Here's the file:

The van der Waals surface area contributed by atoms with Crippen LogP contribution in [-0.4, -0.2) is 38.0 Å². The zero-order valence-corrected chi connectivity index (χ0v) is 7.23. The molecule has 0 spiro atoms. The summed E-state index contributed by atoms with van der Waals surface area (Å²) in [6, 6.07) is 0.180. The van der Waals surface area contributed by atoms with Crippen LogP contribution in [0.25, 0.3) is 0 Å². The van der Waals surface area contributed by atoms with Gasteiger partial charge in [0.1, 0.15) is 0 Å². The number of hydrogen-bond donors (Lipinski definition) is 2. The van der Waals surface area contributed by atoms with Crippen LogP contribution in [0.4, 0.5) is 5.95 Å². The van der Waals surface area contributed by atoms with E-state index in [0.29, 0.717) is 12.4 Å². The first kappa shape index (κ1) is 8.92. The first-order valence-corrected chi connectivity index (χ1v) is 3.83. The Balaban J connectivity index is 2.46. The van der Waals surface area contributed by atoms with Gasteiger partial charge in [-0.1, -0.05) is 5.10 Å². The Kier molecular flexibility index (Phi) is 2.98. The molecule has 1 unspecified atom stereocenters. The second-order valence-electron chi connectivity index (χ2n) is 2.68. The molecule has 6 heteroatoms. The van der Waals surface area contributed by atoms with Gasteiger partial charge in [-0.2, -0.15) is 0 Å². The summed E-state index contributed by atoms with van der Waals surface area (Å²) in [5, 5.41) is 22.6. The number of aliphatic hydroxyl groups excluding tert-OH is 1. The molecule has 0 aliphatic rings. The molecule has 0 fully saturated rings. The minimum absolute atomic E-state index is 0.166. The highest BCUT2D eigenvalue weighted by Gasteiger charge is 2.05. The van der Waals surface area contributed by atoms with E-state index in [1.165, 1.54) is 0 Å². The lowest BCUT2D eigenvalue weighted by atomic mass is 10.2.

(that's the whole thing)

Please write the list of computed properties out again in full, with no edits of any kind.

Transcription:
The van der Waals surface area contributed by atoms with Crippen LogP contribution in [-0.4, -0.2) is 38.0 Å². The zero-order valence-corrected chi connectivity index (χ0v) is 7.23. The molecule has 0 spiro atoms. The summed E-state index contributed by atoms with van der Waals surface area (Å²) in [6, 6.07) is 0.180. The van der Waals surface area contributed by atoms with Crippen LogP contribution in [0.25, 0.3) is 0 Å². The van der Waals surface area contributed by atoms with Gasteiger partial charge in [0.1, 0.15) is 0 Å². The number of hydrogen-bond donors (Lipinski definition) is 2. The van der Waals surface area contributed by atoms with Crippen LogP contribution in [0.4, 0.5) is 5.95 Å². The van der Waals surface area contributed by atoms with E-state index in [0.29, 0.717) is 12.4 Å². The first kappa shape index (κ1) is 8.92. The first-order valence-corrected chi connectivity index (χ1v) is 3.83. The Balaban J connectivity index is 2.46. The van der Waals surface area contributed by atoms with Gasteiger partial charge in [-0.1, -0.05) is 5.10 Å². The Kier molecular flexibility index (Phi) is 2.98. The molecule has 1 unspecified atom stereocenters. The second-order valence-electron chi connectivity index (χ2n) is 2.68. The molecule has 6 heteroatoms. The van der Waals surface area contributed by atoms with Gasteiger partial charge in [-0.2, -0.15) is 0 Å². The summed E-state index contributed by atoms with van der Waals surface area (Å²) in [5, 5.41) is 22.6. The number of aliphatic hydroxyl groups excluding tert-OH is 1. The molecule has 0 aliphatic rings. The molecule has 0 fully saturated rings. The minimum absolute atomic E-state index is 0.166. The highest BCUT2D eigenvalue weighted by Gasteiger charge is 2.05. The van der Waals surface area contributed by atoms with E-state index in [1.165, 1.54) is 0 Å². The lowest BCUT2D eigenvalue weighted by atomic mass is 10.2.